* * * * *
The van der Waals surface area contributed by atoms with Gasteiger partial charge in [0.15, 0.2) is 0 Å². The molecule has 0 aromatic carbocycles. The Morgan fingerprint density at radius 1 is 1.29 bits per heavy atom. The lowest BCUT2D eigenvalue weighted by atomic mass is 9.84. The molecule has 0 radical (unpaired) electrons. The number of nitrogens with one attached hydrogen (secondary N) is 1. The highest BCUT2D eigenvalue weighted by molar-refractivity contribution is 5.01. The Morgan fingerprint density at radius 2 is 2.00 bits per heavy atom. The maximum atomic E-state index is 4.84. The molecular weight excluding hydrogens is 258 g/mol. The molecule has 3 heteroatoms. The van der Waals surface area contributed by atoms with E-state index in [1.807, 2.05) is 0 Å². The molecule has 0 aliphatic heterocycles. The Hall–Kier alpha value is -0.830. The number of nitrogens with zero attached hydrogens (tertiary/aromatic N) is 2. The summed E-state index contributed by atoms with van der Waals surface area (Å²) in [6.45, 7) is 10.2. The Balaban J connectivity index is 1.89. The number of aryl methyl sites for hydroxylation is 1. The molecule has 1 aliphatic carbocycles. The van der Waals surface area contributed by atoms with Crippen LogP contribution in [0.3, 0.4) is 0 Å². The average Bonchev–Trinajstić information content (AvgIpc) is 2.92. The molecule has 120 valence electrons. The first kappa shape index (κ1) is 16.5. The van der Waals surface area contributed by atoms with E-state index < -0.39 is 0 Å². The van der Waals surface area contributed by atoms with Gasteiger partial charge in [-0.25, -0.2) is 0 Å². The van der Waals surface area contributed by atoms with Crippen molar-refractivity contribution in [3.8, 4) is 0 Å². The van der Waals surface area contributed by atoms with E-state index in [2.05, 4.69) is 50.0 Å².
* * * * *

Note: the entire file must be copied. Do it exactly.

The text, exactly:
The van der Waals surface area contributed by atoms with Gasteiger partial charge in [0.15, 0.2) is 0 Å². The molecule has 0 aromatic carbocycles. The Morgan fingerprint density at radius 1 is 1.29 bits per heavy atom. The lowest BCUT2D eigenvalue weighted by atomic mass is 9.84. The molecule has 0 radical (unpaired) electrons. The number of nitrogens with one attached hydrogen (secondary N) is 1. The highest BCUT2D eigenvalue weighted by molar-refractivity contribution is 5.01. The Morgan fingerprint density at radius 2 is 2.00 bits per heavy atom. The maximum atomic E-state index is 4.84. The molecular weight excluding hydrogens is 258 g/mol. The molecule has 3 heteroatoms. The van der Waals surface area contributed by atoms with E-state index in [1.807, 2.05) is 0 Å². The molecule has 0 aliphatic heterocycles. The Hall–Kier alpha value is -0.830. The number of nitrogens with zero attached hydrogens (tertiary/aromatic N) is 2. The summed E-state index contributed by atoms with van der Waals surface area (Å²) in [6.45, 7) is 10.2. The Balaban J connectivity index is 1.89. The number of aryl methyl sites for hydroxylation is 1. The molecule has 1 aliphatic carbocycles. The van der Waals surface area contributed by atoms with Crippen LogP contribution in [0.3, 0.4) is 0 Å². The average Bonchev–Trinajstić information content (AvgIpc) is 2.92. The molecule has 120 valence electrons. The first kappa shape index (κ1) is 16.5. The van der Waals surface area contributed by atoms with E-state index < -0.39 is 0 Å². The van der Waals surface area contributed by atoms with Gasteiger partial charge in [-0.25, -0.2) is 0 Å². The van der Waals surface area contributed by atoms with Crippen molar-refractivity contribution in [3.8, 4) is 0 Å². The van der Waals surface area contributed by atoms with E-state index in [2.05, 4.69) is 50.0 Å².